March 29, 2008
A really good friend told me I should check out Hulu. Like me, he gave up cable television and was looking for alternatives. I gave up cable television a couple years ago because I was tired of the expense compared with the lack of options. Really, there were only a few stations I would miss having, Comedy Central and SciFi for instance; and there were several channels that weren't included that I would have loved, such as Sundance and the IFC channel. At that time some subscription-based channels, such as HBO, were already offering On-Demand content, so I suspected that television content would eventually migrate to the internet, it was only a matter of time. It seems that process has begun...finally.
But its been slow: The Internet appeared to be more suited for user-created content, the likes of YouTube and such, and Studio/big-media driven content has remained mostly only available trough the traditional mediums of cable and satellite. And as great as user generated content can be, its mainly suited for a niche audience (although a growing one), and lacks the capabilities a studio with a lot of money behind it can provide. They compliment each other in the sense that they each offer something unique. Note: An interesting splice of a big-media concept with user-generated content is the web-based game show PlayCafe, which combines a host narrating players on the Internet playing live. Its more of a community than a game show.
But it seems that corporate media has seen the potential to profit by putting their content on the web, with the success of Internet video companies like YouTube. (This was one of the most important factors in the television writer's strike that ended only recently -- the money earned through online ads wasn't adequately reflected in the their contracts.) From what I've seen, the best stride to bring traditional big media programs to the Internet is what my friend showed me, the result of a partnership between NBC and Fox called Hulu. But there have been quite a few other endeavors to push television content onto the web along the way. Most of these video services require a fairly high bandwidth Internet connection.
I had been looking for a good alternative for awhile. About a year ago I signed up to beta-test Joost (pronounced “Juiced”) - startup company from the guys who created Skype (the VOIP telephone service) and Kazaa (the peer2peer file transfer program). They sold Skype to Ebay and began to develop a high-quality video service under the code-name The Venice Project. Since they were not affiliated with any major media companies who could foot the bill for the huge bandwidth requirements; their solution was to utilize peer-to-peer technology (similar to the way file-sharing applications like Kazza and BitTorrent work) that allows high-quality content to trickle across a network of users rather than from one constant source. It functioned like an on-demand service with short ads to bring in enough revenue to cover the expense of the content provided. Its a cool idea, and has nice user interface, but the content they've arranged has never lived up to the technology's potential. They did strike a deal with the major media company Viacom (parent company of CBS, MTV, Comedy Central and others, and who has been vehement in having its content pulled from unlicensed sources such as YouTube) and other some other corporate media sources, so some interesting content is available but dated. And most of Viacoms content is available on the net for free through its network websites (I wish this was the case for Comedy Central -- the Colbert Report had only just started airing when I terminated my cable service).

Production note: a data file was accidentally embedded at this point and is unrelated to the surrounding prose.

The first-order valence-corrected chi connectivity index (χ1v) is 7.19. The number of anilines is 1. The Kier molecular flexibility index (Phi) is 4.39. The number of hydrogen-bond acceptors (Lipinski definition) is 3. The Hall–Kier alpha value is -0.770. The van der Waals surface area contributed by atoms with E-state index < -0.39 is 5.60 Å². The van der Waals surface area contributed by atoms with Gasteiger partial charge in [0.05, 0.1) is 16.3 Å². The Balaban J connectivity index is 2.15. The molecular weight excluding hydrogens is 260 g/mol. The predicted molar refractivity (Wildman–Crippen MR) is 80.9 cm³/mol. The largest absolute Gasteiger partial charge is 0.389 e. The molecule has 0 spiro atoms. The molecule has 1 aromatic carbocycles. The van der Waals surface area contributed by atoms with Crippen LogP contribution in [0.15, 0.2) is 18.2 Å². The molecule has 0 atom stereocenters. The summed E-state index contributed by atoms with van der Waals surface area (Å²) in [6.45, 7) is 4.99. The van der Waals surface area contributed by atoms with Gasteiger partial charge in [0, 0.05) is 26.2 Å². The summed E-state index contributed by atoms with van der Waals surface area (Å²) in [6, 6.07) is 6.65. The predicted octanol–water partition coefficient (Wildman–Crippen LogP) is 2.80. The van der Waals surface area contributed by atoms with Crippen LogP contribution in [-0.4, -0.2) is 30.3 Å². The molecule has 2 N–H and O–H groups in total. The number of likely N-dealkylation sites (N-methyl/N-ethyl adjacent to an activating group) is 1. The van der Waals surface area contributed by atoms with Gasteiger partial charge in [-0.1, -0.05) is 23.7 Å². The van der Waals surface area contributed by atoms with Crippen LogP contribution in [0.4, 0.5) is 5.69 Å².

Having recently gotten addicted to the show LOST, which only happened as a curiosity after getting caught up in the hyper-viral campaign for JJ. Abrams' movie Cloverfield. I had to find a way to catch up on the episodes I'd missed to understand the story. ABC has many of its shows online, some in HD quality. You can watch all four seasons of LOST. You just have to install a simple plug-in to your web-browser for their video service to work.
The best I've seen so far is Hulu. Many shows are available in their entirety on Hulu from NBC, Fox, and many of their affiliated networks like Bravo, SciFi, FX, and quite a few others. You can watch all three seasons of Arrested Development, the most recent seasons of The Office, 30 Rock, and Heros, to name a few. There is a lot of great Science Fiction available such as Firefly, episodes from the new BattleStar Galactica as well as the original Battle Star Galactica, and a spin-off of the original called Galactica 1980. Hulu has shows I'd almost forgotten about like Sliders, and ExoSquad – a show I enjoyed when I was a kid. (ExoSquad had a plot similar to BattleStar Galactica--Humankind fighting for survival against a race it created, which is also like The Matrix, which has a character called Neo who “jacks in” to the virtual world, which I remembered, is so similar to the way the humans jack-in to their exo-suites in ExoSquad.)
Hulu is by far the sleekest, best organized version of big-media content on the Internet. For a complete list of television shows available by network click here.
Labels: hulu, joost, tech talk
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